Sales Techniques That Assist in Selling to Generation Y

by Drew Stevens - Date: 2008-08-08 - Word Count: 890 Share This!

Copyright (c) 2008 Drew Stevens PhD

For many selling professionals and sales managers selling effectively has become a cumbersome task. The proliferation of the electronic media and instant availability of products and services allows more power into the hands of clients. However, there is one area where the selling professional can achieve more effectiveness by trends and social issues. One of the largest yet daunting areas of research today relates to the Millennials or aptly called Generation Y.

To achieve greater selling effectiveness, professionals must realize that we operate in a multi-cultural, multi-gendered and multi-generational workforce. For purposes of this article, our focus relates to generational issues. Many selling professionals, consultants and employers have not taken into consideration that four generations exist in the workforce. There exists:

-Veterans = 20 Million/ages 65 and above

-Baby Boomer = 65 Million /ages 47 - 60

-Generation X = 50 Million /ages 38 - 45

-Generation Y = 78 Million /21 - 40

The manner which each purchases is based on behavior and values. To achieve selling excellence it is imperative to quickly comprehend the value differentiation of each.


Veterans have important buying power and been doing so for well over 50 years. These groups because of many socially historical issues usurp brand value. This group tends to remain very loyal to products, services, and do not like change. More importantly, their age creates a need for physical relationship and they find instant communication frustrating.


The 78 million Americans who were 50 or older approximately 5 years ago controlled $28 trillion, or 67% of the country's wealth. This group has tremendous buying power. However, this group ages by the moment as many Boomers worry about retirement and savings. This group resists spending during economic uncertainty since they pay with cash not credit. To achieve sales excellence it is imperative for selling professionals to create a bond with Boomers.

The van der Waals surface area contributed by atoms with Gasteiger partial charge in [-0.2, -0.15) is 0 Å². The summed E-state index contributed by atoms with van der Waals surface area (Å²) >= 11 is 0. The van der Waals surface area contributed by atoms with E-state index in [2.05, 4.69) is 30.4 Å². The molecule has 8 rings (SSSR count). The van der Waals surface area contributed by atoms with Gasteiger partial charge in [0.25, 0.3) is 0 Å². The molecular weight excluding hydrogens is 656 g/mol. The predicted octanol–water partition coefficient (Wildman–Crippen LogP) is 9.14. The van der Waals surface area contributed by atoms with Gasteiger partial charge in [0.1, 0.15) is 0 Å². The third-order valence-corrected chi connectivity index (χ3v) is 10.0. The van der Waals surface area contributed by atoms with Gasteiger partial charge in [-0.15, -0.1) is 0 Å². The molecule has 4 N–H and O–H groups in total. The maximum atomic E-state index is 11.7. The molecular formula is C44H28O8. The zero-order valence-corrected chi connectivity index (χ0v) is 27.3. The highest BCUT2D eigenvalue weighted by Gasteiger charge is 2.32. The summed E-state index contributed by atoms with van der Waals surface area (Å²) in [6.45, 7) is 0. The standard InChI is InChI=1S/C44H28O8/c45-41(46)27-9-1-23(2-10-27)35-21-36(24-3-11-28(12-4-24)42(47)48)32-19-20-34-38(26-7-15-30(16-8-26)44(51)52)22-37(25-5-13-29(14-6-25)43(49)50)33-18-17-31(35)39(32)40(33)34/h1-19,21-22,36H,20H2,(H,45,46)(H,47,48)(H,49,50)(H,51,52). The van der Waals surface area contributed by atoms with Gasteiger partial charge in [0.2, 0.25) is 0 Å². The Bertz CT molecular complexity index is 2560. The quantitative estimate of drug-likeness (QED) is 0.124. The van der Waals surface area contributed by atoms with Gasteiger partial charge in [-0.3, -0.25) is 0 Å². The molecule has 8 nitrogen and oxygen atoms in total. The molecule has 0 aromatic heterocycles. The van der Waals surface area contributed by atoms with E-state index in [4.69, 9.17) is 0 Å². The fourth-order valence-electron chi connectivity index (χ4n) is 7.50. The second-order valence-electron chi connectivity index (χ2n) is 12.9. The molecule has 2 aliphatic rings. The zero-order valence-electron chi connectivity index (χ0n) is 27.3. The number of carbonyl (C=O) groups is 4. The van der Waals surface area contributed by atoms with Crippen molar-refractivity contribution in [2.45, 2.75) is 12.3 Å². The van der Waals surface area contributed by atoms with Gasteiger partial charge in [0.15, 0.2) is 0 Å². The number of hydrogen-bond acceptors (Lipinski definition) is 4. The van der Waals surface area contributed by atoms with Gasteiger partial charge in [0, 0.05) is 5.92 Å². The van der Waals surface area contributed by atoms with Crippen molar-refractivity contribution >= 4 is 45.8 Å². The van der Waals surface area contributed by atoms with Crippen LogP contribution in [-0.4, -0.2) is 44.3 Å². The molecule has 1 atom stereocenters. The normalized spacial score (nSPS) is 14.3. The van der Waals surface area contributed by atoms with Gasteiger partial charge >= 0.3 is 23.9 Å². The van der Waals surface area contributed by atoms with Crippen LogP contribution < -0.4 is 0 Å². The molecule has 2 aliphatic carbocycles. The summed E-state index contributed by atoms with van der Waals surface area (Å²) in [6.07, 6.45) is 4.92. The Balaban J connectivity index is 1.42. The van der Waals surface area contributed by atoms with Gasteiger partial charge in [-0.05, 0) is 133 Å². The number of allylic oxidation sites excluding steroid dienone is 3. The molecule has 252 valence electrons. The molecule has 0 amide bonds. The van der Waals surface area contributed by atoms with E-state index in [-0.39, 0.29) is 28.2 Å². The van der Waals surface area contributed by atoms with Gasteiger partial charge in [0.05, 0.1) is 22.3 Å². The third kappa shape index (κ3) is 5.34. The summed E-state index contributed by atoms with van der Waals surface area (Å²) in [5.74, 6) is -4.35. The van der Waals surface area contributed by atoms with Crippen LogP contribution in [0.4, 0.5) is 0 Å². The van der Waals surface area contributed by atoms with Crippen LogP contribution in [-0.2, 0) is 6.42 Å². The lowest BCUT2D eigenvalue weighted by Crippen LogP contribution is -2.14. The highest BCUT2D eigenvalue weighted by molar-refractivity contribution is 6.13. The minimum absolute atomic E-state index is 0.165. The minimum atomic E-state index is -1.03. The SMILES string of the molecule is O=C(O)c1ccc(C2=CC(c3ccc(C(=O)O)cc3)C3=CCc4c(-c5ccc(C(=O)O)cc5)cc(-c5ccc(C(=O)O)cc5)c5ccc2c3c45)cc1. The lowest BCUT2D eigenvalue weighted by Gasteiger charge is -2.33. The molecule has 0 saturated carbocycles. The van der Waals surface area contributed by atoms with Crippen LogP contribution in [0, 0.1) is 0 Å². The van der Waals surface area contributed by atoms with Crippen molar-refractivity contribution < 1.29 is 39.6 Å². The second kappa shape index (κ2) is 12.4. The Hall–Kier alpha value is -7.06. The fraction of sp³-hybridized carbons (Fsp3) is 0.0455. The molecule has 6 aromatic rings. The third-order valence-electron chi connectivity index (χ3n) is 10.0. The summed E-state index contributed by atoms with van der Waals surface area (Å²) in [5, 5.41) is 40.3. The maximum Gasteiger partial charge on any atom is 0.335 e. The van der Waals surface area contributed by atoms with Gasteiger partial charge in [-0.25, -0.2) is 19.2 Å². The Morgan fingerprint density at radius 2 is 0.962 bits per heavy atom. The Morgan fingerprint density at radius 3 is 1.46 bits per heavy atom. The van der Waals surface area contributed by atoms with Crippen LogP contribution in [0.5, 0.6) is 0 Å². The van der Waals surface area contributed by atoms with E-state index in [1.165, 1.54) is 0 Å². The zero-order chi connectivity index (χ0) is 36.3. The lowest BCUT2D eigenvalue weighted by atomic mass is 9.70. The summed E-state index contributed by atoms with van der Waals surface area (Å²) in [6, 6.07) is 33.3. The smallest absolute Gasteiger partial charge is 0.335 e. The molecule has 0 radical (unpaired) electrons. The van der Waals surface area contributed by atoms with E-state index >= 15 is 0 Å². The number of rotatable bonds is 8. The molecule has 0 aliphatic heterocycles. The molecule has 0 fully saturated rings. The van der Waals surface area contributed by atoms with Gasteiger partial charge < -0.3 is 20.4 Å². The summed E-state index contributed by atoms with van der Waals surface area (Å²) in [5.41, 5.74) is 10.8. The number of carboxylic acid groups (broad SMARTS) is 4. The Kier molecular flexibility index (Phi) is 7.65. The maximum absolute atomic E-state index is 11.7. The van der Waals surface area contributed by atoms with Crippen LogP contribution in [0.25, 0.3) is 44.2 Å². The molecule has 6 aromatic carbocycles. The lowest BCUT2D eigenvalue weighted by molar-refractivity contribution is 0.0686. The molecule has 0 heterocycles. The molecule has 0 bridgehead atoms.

Generation X

Generation X makes up about 17% of the U.S. population and range in age from 38 to approximately 45 years of age. This generation is very open to technology yet is also well educated. If they need information they know where to get it so selling professionals need to illustrate differentiation. Generation X wants issues resolved expediently and deplore lengthy "sales pitches" in favor of solutions. Coincidentally, the dearth of email has Generation X desirous of personal interaction and paper correspondence. Selling effectiveness is uncompromised using more traditional marketing means.

Generation Y/Millennials

The largest and clearly the most influential group of purchasers since the Baby Boomers, Generation Y is on the minds of many selling and marketing professionals. With 78 million potential buyers, it is impossible to avoid this large group. They are influential, have the money to spend and there are many of them. Generation Y are very well educated. As a group, they believe in real time connection with the Internet a Must medium. Generation Y is all about instant connectivity and most importantly instant gratification.